Shine A Light Review

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A music documentary. Martin Scorsese captures the Rolling Stones during their A Bigger Bang world tour. Filmed over two nights at New York’s historic Beacon Theater in the autumn of 2006, the band's powers show no signs of waning.


Martin Scorsese appears only fleetingly in his most recent rock-doc, but for the 65 year-old New Yorker, Shine A Light must feel autobiographical. The Stones have cropped up throughout his filmography, their exuberant energy rattling through Mean Streets, Raging Bull, Goodfellas and Casino. He credits the band with introducing him to the Blues, and while listening to their music he visualised scenes for what would become landmark movies.

In filming a band whose music carries so much personal significance, Scorsese makes a highly personal choice, deciding against a narrative structure and opting instead for a live celebration. For him, the secret to the Stones’ continued success can be found in their concerts. And, on this evidence, those performances are electric.

Fittingly, given its place in Mean Streets, the Stones open with Jumpin’ Jack Flash and Jagger is the king of swagger, pouting and preening while gliding across the stage like Fred Astaire. Keith Richards, meanwhile, is at his cartoon best - “It’s nice to be here,” he sighs, “it’s nice to be anywhere,” cigarette erupting from his lip like a miniature firework. The quality of the band’s playing is matched by the technical accomplishments of Scorsese’s array of expert cameramen (including Gimme Shelter’s Albert Maysles), and editor, who capture the subtle nuances of each member’s performance.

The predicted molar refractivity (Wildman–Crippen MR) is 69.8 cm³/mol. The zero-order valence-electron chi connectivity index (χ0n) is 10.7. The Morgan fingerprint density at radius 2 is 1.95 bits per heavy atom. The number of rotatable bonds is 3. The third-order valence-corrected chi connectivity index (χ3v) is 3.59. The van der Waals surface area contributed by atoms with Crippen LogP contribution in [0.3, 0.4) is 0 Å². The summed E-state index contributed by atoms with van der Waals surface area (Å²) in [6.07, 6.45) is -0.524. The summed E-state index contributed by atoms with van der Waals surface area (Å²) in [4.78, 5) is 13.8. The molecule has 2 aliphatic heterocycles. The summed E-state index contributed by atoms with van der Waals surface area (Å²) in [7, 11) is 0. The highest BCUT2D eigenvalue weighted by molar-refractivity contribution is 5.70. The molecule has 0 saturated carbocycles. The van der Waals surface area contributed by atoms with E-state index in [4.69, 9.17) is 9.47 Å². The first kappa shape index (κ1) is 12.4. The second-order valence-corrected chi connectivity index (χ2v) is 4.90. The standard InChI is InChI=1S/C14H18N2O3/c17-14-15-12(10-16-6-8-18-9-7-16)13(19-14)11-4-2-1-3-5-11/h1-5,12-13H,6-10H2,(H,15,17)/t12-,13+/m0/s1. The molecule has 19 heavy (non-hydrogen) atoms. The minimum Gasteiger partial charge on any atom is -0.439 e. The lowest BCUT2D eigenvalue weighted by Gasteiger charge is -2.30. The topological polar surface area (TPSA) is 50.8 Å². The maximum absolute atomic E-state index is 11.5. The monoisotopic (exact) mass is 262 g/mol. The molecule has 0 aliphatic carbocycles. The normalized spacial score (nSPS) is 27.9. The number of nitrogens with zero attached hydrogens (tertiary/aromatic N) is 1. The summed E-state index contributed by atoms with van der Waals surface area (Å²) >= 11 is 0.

Scorsese is, of course, well versed in music documentary, from his stint as an editor on Woodstock, where he helped shape a zeitgeist moment, through to The Last Waltz, his ode to ’70s super-group The Band, and No Direction Home, a surprisingly personal sketch of Bob Dylan, a man he has never actually met. But his vision of the Stones is a simpler one. Archive material and interviews are woven in with the live footage - as with No Direction Home, he delights in juxtaposing then and now - but this remains a concert film. It is Scorsese’s tribute to the music that shaped his movies, and we see the Stones through his eyes. To him they are immediate; they are dynamic; they are the best rock ’n’ roll band in the world.

A triumph for Scorsese and a document for the band, Shine A Light is a five-star experience for Stones fans. For those less enamoured with the ageing rockers, it goes a long way to explaining their longevity.